It’s common knowledge that Florida’s citrus industry is in the fight of its life. The industry has been fighting against HLB—also known as citrus greening—for a decade, and things aren’t going too well. However, the last few months have seen some successes that seem to indicate this year’s Florida citrus season is poised for good news.
USDA Florida Citrus Forecast
Every month, the United States Department of Agriculture (USDA) estimates how many millions of boxes the current citrus season will produce. As HLB spread and decimated trees all over the state, forecasts have fallen, month after month, season year after season year.
However, the last three months—March through May of the 2015-2016 season—have actually seen increases in the 2015-2016 forecast. Just recently, the USDA raised the forecast by over 5 million boxes, a 7 percent increase over the prior month’s forecast. It brings the total forecast for the Florida citrus season up to 81.1 million boxes. The forecast has increased by 12.1 million boxes since the February forecast.
Emergency Use of Bactericides
There have been no explanations for the increases to date. However, the emergency use of three bactericides for Florida citrus growers was approved in March by the EPA. According to Tom Jerkins, President of Premier Citrus and current President of the CRDF Board of Directors in a Growing Produce article, “These products are the first available to Florida growers that show real data lowering levels of HLB bacteria in the plant.” There have been no reports as to the success or otherwise of these bactericides on this season, but it will be interesting to see the season progress, hopefully with a continued upward trend, and to see the results of bactericides in the field.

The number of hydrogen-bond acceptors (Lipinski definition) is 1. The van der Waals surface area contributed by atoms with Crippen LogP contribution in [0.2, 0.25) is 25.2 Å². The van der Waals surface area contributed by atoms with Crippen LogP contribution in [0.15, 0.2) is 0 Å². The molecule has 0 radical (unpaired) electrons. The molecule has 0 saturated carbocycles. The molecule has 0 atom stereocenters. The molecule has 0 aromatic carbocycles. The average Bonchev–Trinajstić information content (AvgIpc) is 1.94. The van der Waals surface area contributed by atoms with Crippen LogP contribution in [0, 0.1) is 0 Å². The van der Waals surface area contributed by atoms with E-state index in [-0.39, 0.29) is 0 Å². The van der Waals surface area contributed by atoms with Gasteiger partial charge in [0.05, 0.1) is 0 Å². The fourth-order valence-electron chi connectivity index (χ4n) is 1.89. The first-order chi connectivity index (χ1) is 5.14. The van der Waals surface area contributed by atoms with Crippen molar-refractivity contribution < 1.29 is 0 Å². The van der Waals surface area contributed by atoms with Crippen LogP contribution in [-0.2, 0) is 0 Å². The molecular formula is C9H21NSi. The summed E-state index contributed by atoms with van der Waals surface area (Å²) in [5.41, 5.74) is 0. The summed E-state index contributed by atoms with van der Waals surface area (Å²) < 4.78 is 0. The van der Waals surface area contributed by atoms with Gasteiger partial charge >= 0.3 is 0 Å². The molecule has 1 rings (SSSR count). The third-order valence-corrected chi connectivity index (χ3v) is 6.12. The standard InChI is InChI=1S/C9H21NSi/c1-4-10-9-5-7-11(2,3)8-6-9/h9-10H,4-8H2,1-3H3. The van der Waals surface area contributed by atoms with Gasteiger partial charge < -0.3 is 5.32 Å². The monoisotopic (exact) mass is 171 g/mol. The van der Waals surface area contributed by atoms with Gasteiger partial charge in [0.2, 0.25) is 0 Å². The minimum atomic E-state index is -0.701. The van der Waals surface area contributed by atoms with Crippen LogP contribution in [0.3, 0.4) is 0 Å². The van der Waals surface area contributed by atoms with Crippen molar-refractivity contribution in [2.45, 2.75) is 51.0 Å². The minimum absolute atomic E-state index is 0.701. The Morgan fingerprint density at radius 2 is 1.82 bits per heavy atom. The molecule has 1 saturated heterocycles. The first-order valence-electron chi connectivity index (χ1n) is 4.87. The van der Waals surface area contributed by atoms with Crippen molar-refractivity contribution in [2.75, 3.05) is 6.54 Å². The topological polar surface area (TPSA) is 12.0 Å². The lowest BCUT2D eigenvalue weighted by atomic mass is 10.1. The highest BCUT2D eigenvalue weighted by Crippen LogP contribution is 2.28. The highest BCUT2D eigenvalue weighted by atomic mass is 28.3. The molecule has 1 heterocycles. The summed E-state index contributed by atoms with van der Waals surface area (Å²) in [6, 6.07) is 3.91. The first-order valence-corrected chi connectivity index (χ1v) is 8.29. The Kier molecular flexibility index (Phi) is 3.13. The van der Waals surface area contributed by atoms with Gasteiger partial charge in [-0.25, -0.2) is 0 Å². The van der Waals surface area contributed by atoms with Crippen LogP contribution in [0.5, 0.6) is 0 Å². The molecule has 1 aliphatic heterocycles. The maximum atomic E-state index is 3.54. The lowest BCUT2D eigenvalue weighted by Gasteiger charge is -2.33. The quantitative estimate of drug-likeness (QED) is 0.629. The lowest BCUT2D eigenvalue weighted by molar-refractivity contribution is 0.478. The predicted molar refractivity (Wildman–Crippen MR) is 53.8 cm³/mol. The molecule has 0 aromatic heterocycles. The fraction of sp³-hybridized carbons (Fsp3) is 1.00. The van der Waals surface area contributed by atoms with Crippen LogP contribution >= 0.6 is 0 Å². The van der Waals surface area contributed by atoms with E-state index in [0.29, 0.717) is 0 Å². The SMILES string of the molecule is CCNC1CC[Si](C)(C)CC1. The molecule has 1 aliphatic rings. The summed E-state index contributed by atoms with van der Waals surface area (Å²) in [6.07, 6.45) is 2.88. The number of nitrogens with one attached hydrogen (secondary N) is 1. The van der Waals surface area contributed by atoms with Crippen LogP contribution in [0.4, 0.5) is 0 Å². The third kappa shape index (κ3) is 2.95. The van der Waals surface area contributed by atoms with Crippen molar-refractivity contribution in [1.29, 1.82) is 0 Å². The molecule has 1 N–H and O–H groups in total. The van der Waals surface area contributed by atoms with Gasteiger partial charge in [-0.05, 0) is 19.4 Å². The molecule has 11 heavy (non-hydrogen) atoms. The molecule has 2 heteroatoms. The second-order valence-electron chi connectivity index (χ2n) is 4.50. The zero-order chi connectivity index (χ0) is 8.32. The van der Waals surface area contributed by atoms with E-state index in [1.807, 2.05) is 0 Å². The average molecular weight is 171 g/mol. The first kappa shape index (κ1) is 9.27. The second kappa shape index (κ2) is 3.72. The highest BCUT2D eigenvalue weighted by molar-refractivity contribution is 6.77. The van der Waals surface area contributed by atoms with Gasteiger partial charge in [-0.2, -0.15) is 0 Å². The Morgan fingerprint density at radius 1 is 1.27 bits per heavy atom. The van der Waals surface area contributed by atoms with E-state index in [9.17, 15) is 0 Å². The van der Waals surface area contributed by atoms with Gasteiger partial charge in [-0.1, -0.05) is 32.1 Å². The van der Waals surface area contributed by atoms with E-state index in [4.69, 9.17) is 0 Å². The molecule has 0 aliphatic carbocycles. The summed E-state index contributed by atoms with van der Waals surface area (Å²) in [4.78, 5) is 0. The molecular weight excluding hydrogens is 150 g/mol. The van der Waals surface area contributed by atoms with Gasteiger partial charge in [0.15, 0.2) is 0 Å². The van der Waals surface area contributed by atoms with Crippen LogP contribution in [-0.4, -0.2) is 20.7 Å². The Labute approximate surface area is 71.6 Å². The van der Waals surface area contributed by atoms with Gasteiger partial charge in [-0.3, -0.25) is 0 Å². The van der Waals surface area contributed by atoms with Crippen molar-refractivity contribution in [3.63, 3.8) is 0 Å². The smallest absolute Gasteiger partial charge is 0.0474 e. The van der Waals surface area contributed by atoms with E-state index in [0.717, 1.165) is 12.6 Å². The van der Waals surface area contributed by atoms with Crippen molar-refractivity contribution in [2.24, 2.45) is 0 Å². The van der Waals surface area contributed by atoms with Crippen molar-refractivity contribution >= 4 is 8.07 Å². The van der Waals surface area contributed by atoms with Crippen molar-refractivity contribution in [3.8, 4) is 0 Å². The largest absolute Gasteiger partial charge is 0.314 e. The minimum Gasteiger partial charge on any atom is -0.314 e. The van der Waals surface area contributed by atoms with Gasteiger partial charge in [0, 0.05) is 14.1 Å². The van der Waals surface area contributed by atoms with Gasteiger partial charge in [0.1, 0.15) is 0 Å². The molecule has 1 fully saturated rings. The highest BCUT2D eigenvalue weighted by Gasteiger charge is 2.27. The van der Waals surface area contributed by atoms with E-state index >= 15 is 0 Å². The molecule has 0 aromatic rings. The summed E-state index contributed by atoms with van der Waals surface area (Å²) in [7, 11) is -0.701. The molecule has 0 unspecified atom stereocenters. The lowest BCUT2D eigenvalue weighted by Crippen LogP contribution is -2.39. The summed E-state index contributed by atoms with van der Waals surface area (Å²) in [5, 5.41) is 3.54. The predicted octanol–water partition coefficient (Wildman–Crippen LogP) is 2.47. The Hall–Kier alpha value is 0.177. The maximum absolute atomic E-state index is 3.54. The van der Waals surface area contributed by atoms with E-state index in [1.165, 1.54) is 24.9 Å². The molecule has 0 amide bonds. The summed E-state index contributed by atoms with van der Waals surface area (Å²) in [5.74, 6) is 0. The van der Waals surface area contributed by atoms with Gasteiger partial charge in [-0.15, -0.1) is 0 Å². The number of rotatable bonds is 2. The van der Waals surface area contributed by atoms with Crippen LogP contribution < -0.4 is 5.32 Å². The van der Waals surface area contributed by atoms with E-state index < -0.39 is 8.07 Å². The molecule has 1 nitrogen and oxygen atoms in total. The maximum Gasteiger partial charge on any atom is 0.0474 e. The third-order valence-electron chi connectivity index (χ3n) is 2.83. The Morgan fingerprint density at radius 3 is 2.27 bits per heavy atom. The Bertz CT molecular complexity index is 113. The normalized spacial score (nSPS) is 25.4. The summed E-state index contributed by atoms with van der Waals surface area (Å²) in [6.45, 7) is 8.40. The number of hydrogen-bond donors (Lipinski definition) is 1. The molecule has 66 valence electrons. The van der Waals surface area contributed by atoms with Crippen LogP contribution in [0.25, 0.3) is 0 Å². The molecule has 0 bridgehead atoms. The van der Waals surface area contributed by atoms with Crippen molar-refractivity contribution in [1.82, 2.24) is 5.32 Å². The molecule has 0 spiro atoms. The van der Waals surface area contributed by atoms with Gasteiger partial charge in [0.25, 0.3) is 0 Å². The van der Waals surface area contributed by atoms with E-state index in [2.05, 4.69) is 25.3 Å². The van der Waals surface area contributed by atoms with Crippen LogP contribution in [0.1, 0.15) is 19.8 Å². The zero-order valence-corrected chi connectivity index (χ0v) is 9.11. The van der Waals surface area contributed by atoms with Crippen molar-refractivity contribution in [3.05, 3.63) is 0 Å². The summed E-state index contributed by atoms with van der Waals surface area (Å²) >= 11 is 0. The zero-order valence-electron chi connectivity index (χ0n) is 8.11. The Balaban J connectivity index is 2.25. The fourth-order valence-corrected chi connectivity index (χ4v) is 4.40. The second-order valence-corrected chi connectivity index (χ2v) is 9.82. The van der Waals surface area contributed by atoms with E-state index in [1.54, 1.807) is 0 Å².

Future of Florida Citrus
While the increasing forecasts are a definite “silver lining” (as they are being called) the industry needs the storm clouds of HLB to be cleared away for good; in short, a treatment or cure is needed to save the industry for the long term.
At the height of the industry in the 1990s, the citrus industry harvested 244 million boxes of citrus in the 1997-1998 year. As Commission of Agriculture Adam Putnam pointed out, the industry is still down 70 percent from those high harvest numbers of the 90s. Hopefully, a solution is in sight for this billion-dollar industry that is all-important in The Sunshine State.